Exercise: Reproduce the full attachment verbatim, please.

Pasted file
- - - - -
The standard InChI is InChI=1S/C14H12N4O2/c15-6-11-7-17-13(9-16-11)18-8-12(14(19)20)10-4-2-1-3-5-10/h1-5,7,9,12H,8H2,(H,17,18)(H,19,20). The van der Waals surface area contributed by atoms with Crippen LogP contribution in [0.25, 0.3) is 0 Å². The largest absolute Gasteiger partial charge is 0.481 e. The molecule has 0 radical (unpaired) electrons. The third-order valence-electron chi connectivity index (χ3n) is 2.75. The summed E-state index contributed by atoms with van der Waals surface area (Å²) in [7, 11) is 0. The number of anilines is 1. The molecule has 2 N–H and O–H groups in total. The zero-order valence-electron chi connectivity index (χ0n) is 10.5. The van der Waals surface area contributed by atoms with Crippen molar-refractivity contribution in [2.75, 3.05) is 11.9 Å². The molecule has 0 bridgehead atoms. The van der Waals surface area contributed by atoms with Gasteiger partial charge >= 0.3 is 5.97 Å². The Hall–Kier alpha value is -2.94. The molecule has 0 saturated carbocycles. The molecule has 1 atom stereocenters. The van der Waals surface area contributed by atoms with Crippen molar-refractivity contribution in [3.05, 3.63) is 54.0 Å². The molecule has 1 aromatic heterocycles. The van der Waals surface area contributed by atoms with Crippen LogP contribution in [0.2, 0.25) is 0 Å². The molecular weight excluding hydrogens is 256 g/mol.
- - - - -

The standard InChI is InChI=1S/C14H12N4O2/c15-6-11-7-17-13(9-16-11)18-8-12(14(19)20)10-4-2-1-3-5-10/h1-5,7,9,12H,8H2,(H,17,18)(H,19,20). The van der Waals surface area contributed by atoms with Crippen LogP contribution in [0.25, 0.3) is 0 Å². The largest absolute Gasteiger partial charge is 0.481 e. The molecule has 0 radical (unpaired) electrons. The third-order valence-electron chi connectivity index (χ3n) is 2.75. The summed E-state index contributed by atoms with van der Waals surface area (Å²) in [7, 11) is 0. The number of anilines is 1. The molecule has 2 N–H and O–H groups in total. The zero-order valence-electron chi connectivity index (χ0n) is 10.5. The van der Waals surface area contributed by atoms with Crippen molar-refractivity contribution in [2.75, 3.05) is 11.9 Å². The molecule has 0 bridgehead atoms. The van der Waals surface area contributed by atoms with Gasteiger partial charge >= 0.3 is 5.97 Å². The Hall–Kier alpha value is -2.94. The molecule has 0 saturated carbocycles. The molecule has 1 atom stereocenters. The van der Waals surface area contributed by atoms with Crippen molar-refractivity contribution in [3.05, 3.63) is 54.0 Å². The molecule has 1 aromatic heterocycles. The van der Waals surface area contributed by atoms with Crippen LogP contribution in [0.2, 0.25) is 0 Å². The molecular weight excluding hydrogens is 256 g/mol.